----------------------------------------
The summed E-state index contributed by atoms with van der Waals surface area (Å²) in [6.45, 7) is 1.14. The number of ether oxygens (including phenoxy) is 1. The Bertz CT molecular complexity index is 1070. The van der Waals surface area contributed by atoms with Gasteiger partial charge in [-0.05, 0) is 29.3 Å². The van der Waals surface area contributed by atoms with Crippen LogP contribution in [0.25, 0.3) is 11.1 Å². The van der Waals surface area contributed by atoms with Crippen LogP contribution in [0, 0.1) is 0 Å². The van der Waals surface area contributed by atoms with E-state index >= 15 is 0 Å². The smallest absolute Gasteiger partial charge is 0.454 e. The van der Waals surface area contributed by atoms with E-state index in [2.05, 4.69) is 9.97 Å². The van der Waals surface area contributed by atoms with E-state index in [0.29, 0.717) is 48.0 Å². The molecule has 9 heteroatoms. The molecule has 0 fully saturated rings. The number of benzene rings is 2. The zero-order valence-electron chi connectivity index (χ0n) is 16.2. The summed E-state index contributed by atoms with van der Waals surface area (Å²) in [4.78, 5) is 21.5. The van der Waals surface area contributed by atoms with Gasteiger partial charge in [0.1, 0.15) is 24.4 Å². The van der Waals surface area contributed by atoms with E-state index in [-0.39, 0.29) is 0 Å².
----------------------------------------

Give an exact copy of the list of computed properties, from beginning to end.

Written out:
The summed E-state index contributed by atoms with van der Waals surface area (Å²) in [6.45, 7) is 1.14. The number of ether oxygens (including phenoxy) is 1. The Bertz CT molecular complexity index is 1070. The van der Waals surface area contributed by atoms with Gasteiger partial charge in [-0.05, 0) is 29.3 Å². The van der Waals surface area contributed by atoms with Crippen LogP contribution in [0.25, 0.3) is 11.1 Å². The van der Waals surface area contributed by atoms with Crippen LogP contribution in [0, 0.1) is 0 Å². The van der Waals surface area contributed by atoms with E-state index >= 15 is 0 Å². The smallest absolute Gasteiger partial charge is 0.454 e. The van der Waals surface area contributed by atoms with E-state index in [2.05, 4.69) is 9.97 Å². The van der Waals surface area contributed by atoms with E-state index in [0.29, 0.717) is 48.0 Å². The molecule has 9 heteroatoms. The molecule has 0 fully saturated rings. The number of benzene rings is 2. The zero-order valence-electron chi connectivity index (χ0n) is 16.2. The summed E-state index contributed by atoms with van der Waals surface area (Å²) in [4.78, 5) is 21.5. The van der Waals surface area contributed by atoms with Gasteiger partial charge in [0.1, 0.15) is 24.4 Å². The van der Waals surface area contributed by atoms with E-state index in [-0.39, 0.29) is 0 Å².